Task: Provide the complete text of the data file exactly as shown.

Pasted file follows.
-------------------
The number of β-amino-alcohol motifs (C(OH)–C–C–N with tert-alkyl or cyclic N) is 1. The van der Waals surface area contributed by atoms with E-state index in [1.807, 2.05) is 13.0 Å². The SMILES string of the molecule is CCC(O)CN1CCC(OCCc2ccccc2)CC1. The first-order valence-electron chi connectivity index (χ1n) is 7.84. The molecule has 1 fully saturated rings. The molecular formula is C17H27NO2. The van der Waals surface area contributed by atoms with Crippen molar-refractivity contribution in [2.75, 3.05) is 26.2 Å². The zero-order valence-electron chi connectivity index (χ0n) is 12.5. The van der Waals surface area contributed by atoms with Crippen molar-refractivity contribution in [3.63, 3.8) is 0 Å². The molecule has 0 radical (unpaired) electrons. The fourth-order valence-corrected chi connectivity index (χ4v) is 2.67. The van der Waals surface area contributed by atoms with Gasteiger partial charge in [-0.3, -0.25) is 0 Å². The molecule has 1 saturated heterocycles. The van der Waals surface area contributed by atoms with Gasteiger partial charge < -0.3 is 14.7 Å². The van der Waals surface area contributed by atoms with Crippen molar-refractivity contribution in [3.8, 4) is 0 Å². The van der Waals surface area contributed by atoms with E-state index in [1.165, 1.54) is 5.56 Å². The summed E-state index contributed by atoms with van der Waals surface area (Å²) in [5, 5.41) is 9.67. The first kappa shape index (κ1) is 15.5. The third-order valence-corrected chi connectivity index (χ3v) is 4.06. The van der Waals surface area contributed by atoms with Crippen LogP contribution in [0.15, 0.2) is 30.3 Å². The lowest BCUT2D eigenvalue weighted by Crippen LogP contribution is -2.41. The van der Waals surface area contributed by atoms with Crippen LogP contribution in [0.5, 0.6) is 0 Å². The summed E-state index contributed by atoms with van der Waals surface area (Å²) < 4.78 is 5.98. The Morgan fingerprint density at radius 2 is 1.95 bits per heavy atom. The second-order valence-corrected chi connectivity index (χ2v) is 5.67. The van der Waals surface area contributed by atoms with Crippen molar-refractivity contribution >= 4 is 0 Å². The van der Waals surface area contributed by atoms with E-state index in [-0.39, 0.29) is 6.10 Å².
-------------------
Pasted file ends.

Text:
The number of β-amino-alcohol motifs (C(OH)–C–C–N with tert-alkyl or cyclic N) is 1. The van der Waals surface area contributed by atoms with E-state index in [1.807, 2.05) is 13.0 Å². The SMILES string of the molecule is CCC(O)CN1CCC(OCCc2ccccc2)CC1. The first-order valence-electron chi connectivity index (χ1n) is 7.84. The molecule has 1 fully saturated rings. The molecular formula is C17H27NO2. The van der Waals surface area contributed by atoms with Crippen molar-refractivity contribution in [2.75, 3.05) is 26.2 Å². The zero-order valence-electron chi connectivity index (χ0n) is 12.5. The van der Waals surface area contributed by atoms with Crippen molar-refractivity contribution in [3.63, 3.8) is 0 Å². The molecule has 0 radical (unpaired) electrons. The fourth-order valence-corrected chi connectivity index (χ4v) is 2.67. The van der Waals surface area contributed by atoms with Gasteiger partial charge in [-0.3, -0.25) is 0 Å². The molecule has 1 saturated heterocycles. The van der Waals surface area contributed by atoms with Gasteiger partial charge < -0.3 is 14.7 Å². The van der Waals surface area contributed by atoms with Crippen molar-refractivity contribution in [3.8, 4) is 0 Å². The van der Waals surface area contributed by atoms with E-state index in [1.165, 1.54) is 5.56 Å². The summed E-state index contributed by atoms with van der Waals surface area (Å²) in [5, 5.41) is 9.67. The first kappa shape index (κ1) is 15.5. The third-order valence-corrected chi connectivity index (χ3v) is 4.06. The van der Waals surface area contributed by atoms with Crippen LogP contribution in [0.15, 0.2) is 30.3 Å². The lowest BCUT2D eigenvalue weighted by Crippen LogP contribution is -2.41. The van der Waals surface area contributed by atoms with Crippen LogP contribution in [0.5, 0.6) is 0 Å². The summed E-state index contributed by atoms with van der Waals surface area (Å²) < 4.78 is 5.98. The Morgan fingerprint density at radius 2 is 1.95 bits per heavy atom. The second-order valence-corrected chi connectivity index (χ2v) is 5.67. The van der Waals surface area contributed by atoms with Crippen molar-refractivity contribution >= 4 is 0 Å². The van der Waals surface area contributed by atoms with E-state index in [-0.39, 0.29) is 6.10 Å².